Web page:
Likewise, in this case Waterman could have withdrawn her motion when the government complied with it, or could have set a limit on the time in which the government could comply. She did neither. In fact, she expressly stated that she expected her motion to result in excludable delay. Moreover, she never raised the issue or requested a ruling prior to the hearing on the motion to dismiss. Thus, the fact that the trial court never made an explicit finding of excusable delay was insufficient to create a violation of the Speedy Trial Act.1 

Waterman contends that the court conducted a summary voir dire which failed to provide her with sufficient information with which to exercise her peremptory challenges. She claims that the court's questions failed to reveal even the most superficial bias on the part of the possible jury members, and, therefore, that she is entitled to a new trial. See United States v. Baldwin, 607 F.2d 1295, 1298 (9th Cir. 1979).

The record reveals that Waterman submitted several proposed voir dire questions and requested individual voir dire. Contrary to Waterman's contentions, the court asked most of Waterman's suggested questions. Specifically, the court inquired into whether the jurors knew counsel or witnesses, where they lived, where they worked and what position they held, what their particular family situations were, whether they had ever served on a jury before and if so what the case they heard concerned, whether they had any connection to the Hollywood Branch bank, and whether they thought they could be fair.

Waterman specifically complains about the court's failure to inquire into whether jurors would be unduly influenced by law enforcement officers' testimony. In Baldwin, 607 F.2d at 1298, we held that:

the refusal to ask the question of whether the prospective jurors would be unduly influenced by the testimony of a law enforcement officer does not always constitute reversible error; that question hinges upon such factors as the importance of the government agent's testimony to the case as a whole; the extent to which the question concerning the venireperson's attitude toward government agents is covered in other questions on voir dire and on the charge to the jury; the extent to which the credibility of the government agent-witness is put into issue; and the extent to which the testimony of the government agent is corroborated by non-agent witnesses.

In that case, we found that the district court's failure to inquire whether the venire members would be unduly prejudiced coupled with the court's failure to ask whether the jurors were related to any of the prospective witnesses left parties with inadequate information from which to make informed peremptory challenges. In this case, the key witness was a teller, not a government officer. Also, the government's witnesses' testimony did not contradict Waterman's testimony.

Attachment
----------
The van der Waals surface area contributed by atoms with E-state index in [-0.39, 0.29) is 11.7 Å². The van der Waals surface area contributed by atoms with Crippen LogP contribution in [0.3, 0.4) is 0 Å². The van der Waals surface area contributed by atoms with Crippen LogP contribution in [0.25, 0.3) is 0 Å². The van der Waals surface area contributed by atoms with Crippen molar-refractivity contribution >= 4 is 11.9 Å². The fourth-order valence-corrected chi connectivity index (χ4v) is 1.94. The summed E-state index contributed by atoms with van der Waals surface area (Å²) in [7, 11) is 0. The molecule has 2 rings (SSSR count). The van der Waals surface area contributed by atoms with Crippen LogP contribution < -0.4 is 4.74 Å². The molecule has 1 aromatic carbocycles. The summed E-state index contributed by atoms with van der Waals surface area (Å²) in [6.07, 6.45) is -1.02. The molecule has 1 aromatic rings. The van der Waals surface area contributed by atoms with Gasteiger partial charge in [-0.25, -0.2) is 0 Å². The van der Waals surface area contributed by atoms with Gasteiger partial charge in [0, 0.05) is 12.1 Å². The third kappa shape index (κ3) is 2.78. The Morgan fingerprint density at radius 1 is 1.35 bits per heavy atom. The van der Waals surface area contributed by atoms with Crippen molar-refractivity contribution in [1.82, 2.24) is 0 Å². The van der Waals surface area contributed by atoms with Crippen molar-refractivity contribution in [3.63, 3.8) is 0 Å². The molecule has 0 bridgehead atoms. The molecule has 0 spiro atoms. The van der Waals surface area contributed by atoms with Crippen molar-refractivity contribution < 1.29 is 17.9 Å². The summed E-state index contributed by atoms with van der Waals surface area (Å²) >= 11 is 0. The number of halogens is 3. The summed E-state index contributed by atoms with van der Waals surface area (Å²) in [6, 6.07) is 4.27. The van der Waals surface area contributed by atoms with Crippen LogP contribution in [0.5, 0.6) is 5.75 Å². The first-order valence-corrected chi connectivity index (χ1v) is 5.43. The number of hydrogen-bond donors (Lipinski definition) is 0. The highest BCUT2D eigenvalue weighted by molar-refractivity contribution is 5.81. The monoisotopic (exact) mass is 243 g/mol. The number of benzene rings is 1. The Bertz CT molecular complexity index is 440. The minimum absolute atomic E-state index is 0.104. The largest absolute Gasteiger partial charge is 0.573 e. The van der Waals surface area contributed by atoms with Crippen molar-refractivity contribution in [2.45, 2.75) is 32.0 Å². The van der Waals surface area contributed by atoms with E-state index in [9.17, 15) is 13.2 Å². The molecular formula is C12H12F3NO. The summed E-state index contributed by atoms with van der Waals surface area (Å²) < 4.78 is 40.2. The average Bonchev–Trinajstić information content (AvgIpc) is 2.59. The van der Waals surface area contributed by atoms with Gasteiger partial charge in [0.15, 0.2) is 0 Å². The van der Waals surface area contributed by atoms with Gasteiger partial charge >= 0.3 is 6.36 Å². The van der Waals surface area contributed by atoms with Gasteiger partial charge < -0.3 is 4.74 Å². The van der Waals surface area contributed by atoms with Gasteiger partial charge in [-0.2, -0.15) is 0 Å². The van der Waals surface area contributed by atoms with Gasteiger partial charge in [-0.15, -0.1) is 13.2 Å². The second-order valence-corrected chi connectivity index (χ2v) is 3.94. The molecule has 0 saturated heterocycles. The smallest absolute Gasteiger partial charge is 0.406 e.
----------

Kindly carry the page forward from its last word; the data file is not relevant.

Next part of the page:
In addition, the court allowed counsel for each side ten minutes to voir dire the jury. Cf. United States v. Contreras-Castro, 825 F.2d 185, 187 (9th Cir. 1987) (court found failure to ask venire members whether they would favor the testimony of law enforcement officers reversible error where the prosecution was based upon the testimony of two police officers which contradicted the defendant's testimony and defense counsel was not given an opportunity to participate in voir dire). However, Waterman did not ask a single question about law enforcement. Instead, she spent the entire voir dire time inquiring into the jurors' involvement with and impressions of drugs and the people who took them.

We find the voir dire of the jury was adequate and, therefore, hold that Waterman is not entitled to a new trial on this ground either.

C. Bank Larceny is not a lesser included offense of Bank Robbery

Waterman contends that the court erred by requiring the jury to find her not guilty of bank robbery before allowing it to consider the crime of bank larceny. In United States v. Gregory, 891 F.2d 732, 734 (9th Cir. 1989), we held that bank larceny is not a lesser included offense of bank robbery because bank larceny contains a specific intent element that need not be proved in bank robbery. Thus, even assuming that there was some evidence to justify a bank larceny charge, under the Indictment in this case Waterman was not entitled to have the jury consider that alternative. We find no prejudicial error in the court's instruction of the jury; Waterman actually received more favorable instructions than those to which she was entitled.



This disposition is not appropriate for publication and may not be cited to or by the courts of this circuit except as provided by 9th Cir.R. 36-3


Waterman also contends that, for similar reasons, the government's motions should not result in excludable time. We need not consider that, since her motion alone excluded sufficient time and brought the matter within the parameters of the Speedy Trial Act